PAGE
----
My university—located on a relatively conservative campus in the very red state of Kentucky—was subdued this morning. In the run-up to the election, there was little to no public support for Trump. And today numerous students, looking a bit traumatized, are walking into classes with puffy eyes jarred by the unexpected result.
None of the models predicted this. Polls suggested an easy Clinton win. The New York Times said that Clinton’s chances of losing were about the same as the probability of an NFL kicker missing a 38-yard field goal. That is, not high at all—about 16%. And yet Trump was swept to victory in an election that could transform the political landscape.
How do we make sense of this stunning result? One key, I think, can be found in Hillbilly Elegy. In this book J.D. Vance of Breathitt County, Kentucky, tells a depressing narrative of economic deprivation, cultural collapse, and isolation. Appalachia is riddled with family dysfunction, pervasive drug use, and a sense of hopelessness. Five of America’s most depressed counties surround Vance’s birthplace.
Appalachia and the Rust Belt have been left behind. Global capitalism has fantastically enriched certain social classes, but it has reduced blue-collar workers to poverty and dependency, according to Vance. The desperation has reached such levels that many in Kentucky supported a campaign that legitimized racism and xenophobia.
But Kentucky didn’t tip the election. Across the country shocking numbers voted for Trump. Some were suburbanites, suggesting that the story is more complicated than Vance’s narrative (I’d suggest that there anxiety over the end of a white Christian America and the specter of a minority-majority nation as well). But it does seem clear that the economically and culturally disenfranchised in rural areas drove Trump’s run through the primaries and his victory last night. The result perhaps teaches us that Hillbilly Elegy is not just a regional story. It is a national story, even a global story. The revolt of those left out of the spoils of globalization can be seen in Brexit too.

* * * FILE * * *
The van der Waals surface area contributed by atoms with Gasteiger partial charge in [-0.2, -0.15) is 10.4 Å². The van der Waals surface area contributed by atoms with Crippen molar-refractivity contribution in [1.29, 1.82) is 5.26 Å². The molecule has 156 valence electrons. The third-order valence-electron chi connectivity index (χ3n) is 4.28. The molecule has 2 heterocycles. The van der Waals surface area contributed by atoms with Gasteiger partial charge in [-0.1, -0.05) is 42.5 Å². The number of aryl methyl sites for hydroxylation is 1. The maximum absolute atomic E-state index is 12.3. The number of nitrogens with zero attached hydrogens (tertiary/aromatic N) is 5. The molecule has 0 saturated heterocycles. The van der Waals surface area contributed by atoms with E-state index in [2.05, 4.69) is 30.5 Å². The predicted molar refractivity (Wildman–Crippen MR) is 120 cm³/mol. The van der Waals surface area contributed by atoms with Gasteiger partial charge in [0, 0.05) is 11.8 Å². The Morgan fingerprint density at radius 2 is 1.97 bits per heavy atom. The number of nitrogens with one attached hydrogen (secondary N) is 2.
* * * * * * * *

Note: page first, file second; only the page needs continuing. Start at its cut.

I live two miles from the Kentucky River, which is the unofficial border between Appalachia and the Bluegrass region of Kentucky. But I don’t cross the river much. My children go to elementary school with some very enthusiastic Trump supporters. But their parents are not in my social circles. I read J.D. Vance, Robert Putnam, and Charles Murray. But I don’t know the characters in their books.
It’s scandalous that my campus didn’t see the Trump Revolution coming. Polls suggest that 81% of white evangelicals voted for Trump. That’s hard to believe; I only know a few who voted with a heavy heart for Trump because of abortion. If a white Christian in Kentucky like myself is so segregated from other classes, I can’t imagine how hidden the rural poor are for elites on the coasts. None of this is incarnational. It doesn’t build community. Nor is it healthy for democracy.
By contrast, Trump listened—or at least pretended to listen. “The forgotten men and women of our country will be forgotten no longer,” he declared at 3 a.m. this morning in his victory speech. There is much to despise about Trump, but he did what the educated elite didn’t. It’s time for the rest of us to listen to the forgotten and try to understand their despair.